The Renaissance Festival is located at 12601 E. US Hwy 60 in Gold Canyon.
On March 5th, Time Travelers will be heading to the AZ Renaissance Festival STUDENT DAYS, Age of Discovery, Innovation & Exploration for Jr. High and Senior High Schools throughout the state. It is the 4th season as an Official SciTech Event! Huzzah!
The Festival will introduce students to renaissance inventions such as the printing press, medical instruments, travel and trade routes and maps, armored cars, parachutes, mechanical clocks, microscopes, magnetic compasses, and much more. It is a peek at early science, biology, anatomy, chemistry, physics, math, engineering, and technology and a time to be challenged to journey into an unknown world without computers or cell phones.
Students will uncover the mystery of this era by immersing themselves into a world of royals and peasants, where geniuses like Galileo, Shakespeare, and Magellan spent their days creating, spawning the scientific revolution, thus beginning cycle of mutual advancement.
Here students will ponder the limitless opportunities still unearthed in the fields of STEAM.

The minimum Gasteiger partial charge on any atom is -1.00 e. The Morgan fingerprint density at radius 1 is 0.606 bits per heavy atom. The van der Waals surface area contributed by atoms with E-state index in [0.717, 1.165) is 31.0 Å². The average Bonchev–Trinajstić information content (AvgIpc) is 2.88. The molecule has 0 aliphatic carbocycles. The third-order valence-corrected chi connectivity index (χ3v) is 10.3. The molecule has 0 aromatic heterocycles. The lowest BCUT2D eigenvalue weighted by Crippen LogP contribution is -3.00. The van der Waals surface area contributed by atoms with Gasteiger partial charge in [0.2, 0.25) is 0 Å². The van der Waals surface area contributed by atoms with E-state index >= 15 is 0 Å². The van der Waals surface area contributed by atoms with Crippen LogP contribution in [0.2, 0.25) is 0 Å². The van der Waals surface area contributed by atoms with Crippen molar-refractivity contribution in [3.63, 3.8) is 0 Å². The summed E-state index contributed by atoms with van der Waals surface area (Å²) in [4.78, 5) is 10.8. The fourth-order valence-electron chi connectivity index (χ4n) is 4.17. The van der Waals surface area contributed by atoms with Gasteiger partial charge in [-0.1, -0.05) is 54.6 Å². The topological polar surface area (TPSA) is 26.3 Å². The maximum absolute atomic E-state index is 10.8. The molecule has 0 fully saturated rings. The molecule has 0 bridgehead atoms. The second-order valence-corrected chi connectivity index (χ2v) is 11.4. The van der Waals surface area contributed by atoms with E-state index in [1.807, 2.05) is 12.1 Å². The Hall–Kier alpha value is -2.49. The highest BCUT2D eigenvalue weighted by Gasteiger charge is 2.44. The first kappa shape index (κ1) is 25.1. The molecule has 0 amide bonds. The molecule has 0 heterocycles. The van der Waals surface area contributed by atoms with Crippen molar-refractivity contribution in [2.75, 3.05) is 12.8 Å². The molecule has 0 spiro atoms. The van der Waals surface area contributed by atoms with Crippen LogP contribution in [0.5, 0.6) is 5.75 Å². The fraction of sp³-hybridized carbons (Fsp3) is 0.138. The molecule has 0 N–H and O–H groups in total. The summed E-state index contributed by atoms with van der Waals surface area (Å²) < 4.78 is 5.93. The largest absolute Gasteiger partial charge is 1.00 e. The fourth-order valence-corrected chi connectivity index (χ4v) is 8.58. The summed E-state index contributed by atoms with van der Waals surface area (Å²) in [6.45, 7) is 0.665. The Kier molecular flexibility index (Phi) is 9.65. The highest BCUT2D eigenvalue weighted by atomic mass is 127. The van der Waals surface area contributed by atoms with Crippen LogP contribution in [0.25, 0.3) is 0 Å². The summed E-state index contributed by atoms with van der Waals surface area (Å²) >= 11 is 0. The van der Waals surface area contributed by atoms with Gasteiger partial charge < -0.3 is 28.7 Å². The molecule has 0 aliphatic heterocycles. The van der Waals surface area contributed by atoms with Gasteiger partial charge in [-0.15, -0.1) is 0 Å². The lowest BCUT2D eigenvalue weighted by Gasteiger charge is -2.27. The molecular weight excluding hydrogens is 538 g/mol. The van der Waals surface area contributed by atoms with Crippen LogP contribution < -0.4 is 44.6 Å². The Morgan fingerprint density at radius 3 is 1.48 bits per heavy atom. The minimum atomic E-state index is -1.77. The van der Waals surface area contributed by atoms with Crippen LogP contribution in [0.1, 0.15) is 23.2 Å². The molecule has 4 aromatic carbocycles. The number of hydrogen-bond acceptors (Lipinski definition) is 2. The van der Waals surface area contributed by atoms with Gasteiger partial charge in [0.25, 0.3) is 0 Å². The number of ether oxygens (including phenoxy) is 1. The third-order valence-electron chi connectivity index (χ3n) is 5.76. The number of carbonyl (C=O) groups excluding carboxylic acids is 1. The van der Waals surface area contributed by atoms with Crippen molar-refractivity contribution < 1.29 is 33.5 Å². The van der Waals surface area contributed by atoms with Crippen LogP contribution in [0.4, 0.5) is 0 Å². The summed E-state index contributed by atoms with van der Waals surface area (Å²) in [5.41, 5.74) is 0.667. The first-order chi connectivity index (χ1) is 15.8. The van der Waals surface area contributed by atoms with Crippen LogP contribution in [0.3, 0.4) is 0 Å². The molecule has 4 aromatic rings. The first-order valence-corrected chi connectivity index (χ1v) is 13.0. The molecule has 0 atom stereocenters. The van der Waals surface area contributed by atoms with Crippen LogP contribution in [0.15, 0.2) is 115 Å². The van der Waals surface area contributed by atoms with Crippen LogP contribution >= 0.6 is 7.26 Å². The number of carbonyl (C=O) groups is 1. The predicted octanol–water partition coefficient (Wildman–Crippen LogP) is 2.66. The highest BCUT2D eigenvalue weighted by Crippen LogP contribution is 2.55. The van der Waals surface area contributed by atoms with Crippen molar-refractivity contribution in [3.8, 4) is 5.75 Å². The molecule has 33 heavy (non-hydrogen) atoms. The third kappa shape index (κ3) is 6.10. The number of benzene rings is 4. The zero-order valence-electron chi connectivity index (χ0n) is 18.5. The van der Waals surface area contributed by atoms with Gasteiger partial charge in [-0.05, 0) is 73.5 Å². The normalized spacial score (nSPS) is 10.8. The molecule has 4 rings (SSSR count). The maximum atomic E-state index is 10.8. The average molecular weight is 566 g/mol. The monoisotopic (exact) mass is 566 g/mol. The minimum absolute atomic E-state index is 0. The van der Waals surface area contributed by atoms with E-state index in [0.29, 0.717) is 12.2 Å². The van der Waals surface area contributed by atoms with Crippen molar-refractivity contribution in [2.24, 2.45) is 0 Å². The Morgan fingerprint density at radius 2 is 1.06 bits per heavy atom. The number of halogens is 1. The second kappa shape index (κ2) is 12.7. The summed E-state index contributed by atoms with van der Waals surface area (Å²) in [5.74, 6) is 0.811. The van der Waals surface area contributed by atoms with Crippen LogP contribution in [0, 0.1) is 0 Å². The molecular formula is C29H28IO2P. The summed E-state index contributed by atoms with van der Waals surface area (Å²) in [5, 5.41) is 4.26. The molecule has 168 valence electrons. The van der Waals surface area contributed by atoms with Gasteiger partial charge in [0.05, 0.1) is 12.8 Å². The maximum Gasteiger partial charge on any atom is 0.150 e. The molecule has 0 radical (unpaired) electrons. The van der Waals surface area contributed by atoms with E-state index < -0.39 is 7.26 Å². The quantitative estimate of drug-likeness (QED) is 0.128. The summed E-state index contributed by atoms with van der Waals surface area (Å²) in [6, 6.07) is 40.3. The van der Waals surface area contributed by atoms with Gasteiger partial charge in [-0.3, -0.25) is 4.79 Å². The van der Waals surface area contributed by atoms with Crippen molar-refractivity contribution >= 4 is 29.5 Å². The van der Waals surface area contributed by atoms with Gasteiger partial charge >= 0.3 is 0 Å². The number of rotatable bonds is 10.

All are guaranteed to walk away with new insights on customs and mannerisms, while also enjoying commedia theatre, jousting tournaments, and artisan demonstrations.
Guest Author: Rita Standerfer, science writer, AZ SciTech
Immerse your students in the 16th century!
The AZ SciTech Festival is proud to present one of its Signature Events, the Arizona Renaissance Festival’s Age of Discovery Student Days. The Arizona Renaissance Festival gives students a chance to do more than just read about the renaissance –they get to experience it!
Student Days for Elementary Schools runs Tuesday, March 3 from 9:00 a.m. to 2:30 p.m.
Explore the Festival’s 30-acre, 16th-century European village. Roam the streets and pathways where you can talk to Galileo about astronomy! Observe in awe as artisans craft their wares using scientific techniques, demonstrating blacksmithing, glassblowing, shoe making and weaving.